Wednesday, 22 June 2016

Human Rights Fiasco

Not many people seem to be aware that sending criminals to regimes with poor human rights records is against our own Human Rights Act (1988). To enable the UK to deport criminals to countries with poor human rights would mean we would have to drop that, as it's our own legislation.

Not only that, but we'd also have to opt out of the United Nations' Universal Declaration on Human Rights, which contains almost the exact same wording as the European Convention on Human Rights and our own Human Rights Act when it comes to deportations.

It's also little known that the European Court of Human Rights only decides a fraction of the UK’s human rights cases per year – around ten. Only a handful of those are about foreign criminals or immigration. Indeed, the vast majority of human rights cases – including those involving immigration and extradition – are decided by our own courts under the Human Rights Act.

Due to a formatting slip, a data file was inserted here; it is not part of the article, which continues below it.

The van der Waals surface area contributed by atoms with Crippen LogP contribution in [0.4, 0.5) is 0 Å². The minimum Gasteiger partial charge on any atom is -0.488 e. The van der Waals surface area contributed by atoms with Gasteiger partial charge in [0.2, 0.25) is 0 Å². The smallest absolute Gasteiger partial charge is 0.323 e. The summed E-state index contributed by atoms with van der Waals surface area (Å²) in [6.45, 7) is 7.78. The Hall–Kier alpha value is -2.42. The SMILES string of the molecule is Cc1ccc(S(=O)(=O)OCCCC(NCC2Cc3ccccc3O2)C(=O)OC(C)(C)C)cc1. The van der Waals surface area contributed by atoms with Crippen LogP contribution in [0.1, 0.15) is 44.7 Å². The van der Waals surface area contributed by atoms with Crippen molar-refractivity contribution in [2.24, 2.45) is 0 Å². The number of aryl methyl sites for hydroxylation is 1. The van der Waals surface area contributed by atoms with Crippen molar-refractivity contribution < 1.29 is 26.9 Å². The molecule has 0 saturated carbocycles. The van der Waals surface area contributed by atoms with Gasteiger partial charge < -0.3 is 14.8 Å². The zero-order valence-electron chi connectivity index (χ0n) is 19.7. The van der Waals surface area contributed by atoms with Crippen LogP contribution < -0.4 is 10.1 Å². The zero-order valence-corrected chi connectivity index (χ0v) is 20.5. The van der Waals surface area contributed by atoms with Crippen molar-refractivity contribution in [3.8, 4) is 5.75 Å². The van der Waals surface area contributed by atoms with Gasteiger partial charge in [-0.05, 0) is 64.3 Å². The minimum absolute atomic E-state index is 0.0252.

1 comment:

  1. And also the European Convention on Human Rights predates the European Union - it is a Council of Europe declaration, a body we have been a member of since its formation - and we signed up to it long before we joined the EU. Let us hope for good sense tomorrow and a vote in favour of reality rather than false memory syndrome.